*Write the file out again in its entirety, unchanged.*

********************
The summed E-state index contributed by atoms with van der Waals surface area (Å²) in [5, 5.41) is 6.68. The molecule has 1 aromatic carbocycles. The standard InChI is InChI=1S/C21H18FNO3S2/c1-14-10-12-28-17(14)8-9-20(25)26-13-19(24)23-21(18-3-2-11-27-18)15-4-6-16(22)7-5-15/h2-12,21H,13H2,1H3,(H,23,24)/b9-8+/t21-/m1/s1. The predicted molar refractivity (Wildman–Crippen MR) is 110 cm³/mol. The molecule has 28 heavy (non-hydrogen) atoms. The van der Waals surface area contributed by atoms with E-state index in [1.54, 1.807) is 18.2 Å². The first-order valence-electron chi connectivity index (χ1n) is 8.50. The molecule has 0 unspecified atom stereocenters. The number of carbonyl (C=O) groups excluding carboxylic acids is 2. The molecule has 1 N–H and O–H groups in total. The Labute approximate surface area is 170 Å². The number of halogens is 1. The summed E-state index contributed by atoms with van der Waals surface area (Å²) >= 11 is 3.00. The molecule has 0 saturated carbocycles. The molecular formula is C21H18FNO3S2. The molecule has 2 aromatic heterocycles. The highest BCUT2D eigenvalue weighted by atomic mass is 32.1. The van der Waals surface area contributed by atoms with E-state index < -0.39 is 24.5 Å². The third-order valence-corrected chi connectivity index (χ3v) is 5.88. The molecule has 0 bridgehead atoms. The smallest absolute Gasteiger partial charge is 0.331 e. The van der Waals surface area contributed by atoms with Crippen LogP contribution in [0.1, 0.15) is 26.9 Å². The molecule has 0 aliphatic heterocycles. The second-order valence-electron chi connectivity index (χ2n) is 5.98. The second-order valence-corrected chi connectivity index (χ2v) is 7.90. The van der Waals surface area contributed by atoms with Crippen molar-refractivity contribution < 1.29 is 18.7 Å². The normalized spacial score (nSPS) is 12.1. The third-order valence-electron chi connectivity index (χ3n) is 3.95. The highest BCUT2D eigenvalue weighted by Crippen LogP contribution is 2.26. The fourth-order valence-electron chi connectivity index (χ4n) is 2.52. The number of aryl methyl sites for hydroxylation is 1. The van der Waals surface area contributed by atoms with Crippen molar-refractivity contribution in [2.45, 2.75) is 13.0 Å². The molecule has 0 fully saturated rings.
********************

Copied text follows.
The summed E-state index contributed by atoms with van der Waals surface area (Å²) in [5, 5.41) is 6.68. The molecule has 1 aromatic carbocycles. The standard InChI is InChI=1S/C21H18FNO3S2/c1-14-10-12-28-17(14)8-9-20(25)26-13-19(24)23-21(18-3-2-11-27-18)15-4-6-16(22)7-5-15/h2-12,21H,13H2,1H3,(H,23,24)/b9-8+/t21-/m1/s1. The predicted molar refractivity (Wildman–Crippen MR) is 110 cm³/mol. The molecule has 28 heavy (non-hydrogen) atoms. The van der Waals surface area contributed by atoms with E-state index in [1.54, 1.807) is 18.2 Å². The first-order valence-electron chi connectivity index (χ1n) is 8.50. The molecule has 0 unspecified atom stereocenters. The number of carbonyl (C=O) groups excluding carboxylic acids is 2. The molecule has 1 N–H and O–H groups in total. The Labute approximate surface area is 170 Å². The number of halogens is 1. The summed E-state index contributed by atoms with van der Waals surface area (Å²) >= 11 is 3.00. The molecule has 0 saturated carbocycles. The molecular formula is C21H18FNO3S2. The molecule has 2 aromatic heterocycles. The highest BCUT2D eigenvalue weighted by atomic mass is 32.1. The van der Waals surface area contributed by atoms with E-state index < -0.39 is 24.5 Å². The third-order valence-corrected chi connectivity index (χ3v) is 5.88. The molecule has 0 bridgehead atoms. The smallest absolute Gasteiger partial charge is 0.331 e. The van der Waals surface area contributed by atoms with Crippen LogP contribution in [0.1, 0.15) is 26.9 Å². The molecule has 0 aliphatic heterocycles. The second-order valence-electron chi connectivity index (χ2n) is 5.98. The second-order valence-corrected chi connectivity index (χ2v) is 7.90. The van der Waals surface area contributed by atoms with Crippen molar-refractivity contribution < 1.29 is 18.7 Å². The normalized spacial score (nSPS) is 12.1. The third-order valence-electron chi connectivity index (χ3n) is 3.95. The highest BCUT2D eigenvalue weighted by Crippen LogP contribution is 2.26. The fourth-order valence-electron chi connectivity index (χ4n) is 2.52. The number of aryl methyl sites for hydroxylation is 1. The van der Waals surface area contributed by atoms with Crippen molar-refractivity contribution in [2.45, 2.75) is 13.0 Å². The molecule has 0 fully saturated rings.